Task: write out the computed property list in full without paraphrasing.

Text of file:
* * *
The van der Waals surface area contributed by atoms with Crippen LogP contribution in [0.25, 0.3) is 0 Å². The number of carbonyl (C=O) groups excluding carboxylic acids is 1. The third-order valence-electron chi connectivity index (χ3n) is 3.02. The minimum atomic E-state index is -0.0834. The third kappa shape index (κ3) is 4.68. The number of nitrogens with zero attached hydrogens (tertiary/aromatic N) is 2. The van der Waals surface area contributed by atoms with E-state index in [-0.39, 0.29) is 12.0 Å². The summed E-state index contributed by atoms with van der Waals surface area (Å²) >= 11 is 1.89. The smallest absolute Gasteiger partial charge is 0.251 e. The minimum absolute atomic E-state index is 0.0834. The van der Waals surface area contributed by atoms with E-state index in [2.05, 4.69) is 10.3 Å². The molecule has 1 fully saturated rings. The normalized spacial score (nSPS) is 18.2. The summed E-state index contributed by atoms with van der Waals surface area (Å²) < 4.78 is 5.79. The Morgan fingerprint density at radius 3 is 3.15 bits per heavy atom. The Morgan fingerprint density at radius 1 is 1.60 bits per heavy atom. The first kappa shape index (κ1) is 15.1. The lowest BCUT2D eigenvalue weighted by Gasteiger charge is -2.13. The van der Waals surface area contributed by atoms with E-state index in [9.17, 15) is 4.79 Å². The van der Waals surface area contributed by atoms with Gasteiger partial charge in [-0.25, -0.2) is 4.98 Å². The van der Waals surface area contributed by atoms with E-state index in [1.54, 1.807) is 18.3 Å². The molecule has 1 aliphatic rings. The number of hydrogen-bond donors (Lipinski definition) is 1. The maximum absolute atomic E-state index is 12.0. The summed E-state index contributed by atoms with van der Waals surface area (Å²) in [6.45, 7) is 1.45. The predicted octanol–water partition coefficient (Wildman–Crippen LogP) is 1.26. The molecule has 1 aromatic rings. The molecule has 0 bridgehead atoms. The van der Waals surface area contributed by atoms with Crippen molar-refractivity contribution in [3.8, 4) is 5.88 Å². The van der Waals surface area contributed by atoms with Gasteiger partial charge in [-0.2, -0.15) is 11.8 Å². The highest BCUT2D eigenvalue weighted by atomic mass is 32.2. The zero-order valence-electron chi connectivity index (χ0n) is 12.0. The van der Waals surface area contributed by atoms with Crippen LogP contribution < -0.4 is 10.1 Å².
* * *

The van der Waals surface area contributed by atoms with Crippen LogP contribution in [0.25, 0.3) is 0 Å². The number of carbonyl (C=O) groups excluding carboxylic acids is 1. The third-order valence-electron chi connectivity index (χ3n) is 3.02. The minimum atomic E-state index is -0.0834. The third kappa shape index (κ3) is 4.68. The number of nitrogens with zero attached hydrogens (tertiary/aromatic N) is 2. The van der Waals surface area contributed by atoms with E-state index in [-0.39, 0.29) is 12.0 Å². The summed E-state index contributed by atoms with van der Waals surface area (Å²) >= 11 is 1.89. The smallest absolute Gasteiger partial charge is 0.251 e. The minimum absolute atomic E-state index is 0.0834. The van der Waals surface area contributed by atoms with E-state index in [2.05, 4.69) is 10.3 Å². The molecule has 1 fully saturated rings. The normalized spacial score (nSPS) is 18.2. The summed E-state index contributed by atoms with van der Waals surface area (Å²) < 4.78 is 5.79. The Morgan fingerprint density at radius 3 is 3.15 bits per heavy atom. The Morgan fingerprint density at radius 1 is 1.60 bits per heavy atom. The first kappa shape index (κ1) is 15.1. The lowest BCUT2D eigenvalue weighted by Gasteiger charge is -2.13. The van der Waals surface area contributed by atoms with E-state index in [9.17, 15) is 4.79 Å². The van der Waals surface area contributed by atoms with Gasteiger partial charge in [-0.25, -0.2) is 4.98 Å². The van der Waals surface area contributed by atoms with E-state index in [1.54, 1.807) is 18.3 Å². The molecule has 1 aliphatic rings. The number of hydrogen-bond donors (Lipinski definition) is 1. The maximum absolute atomic E-state index is 12.0. The summed E-state index contributed by atoms with van der Waals surface area (Å²) in [6.45, 7) is 1.45. The predicted octanol–water partition coefficient (Wildman–Crippen LogP) is 1.26. The molecule has 1 aromatic rings. The molecule has 0 bridgehead atoms. The van der Waals surface area contributed by atoms with Crippen molar-refractivity contribution in [3.8, 4) is 5.88 Å². The van der Waals surface area contributed by atoms with Gasteiger partial charge in [-0.2, -0.15) is 11.8 Å². The highest BCUT2D eigenvalue weighted by atomic mass is 32.2. The zero-order valence-electron chi connectivity index (χ0n) is 12.0. The van der Waals surface area contributed by atoms with Crippen LogP contribution < -0.4 is 10.1 Å².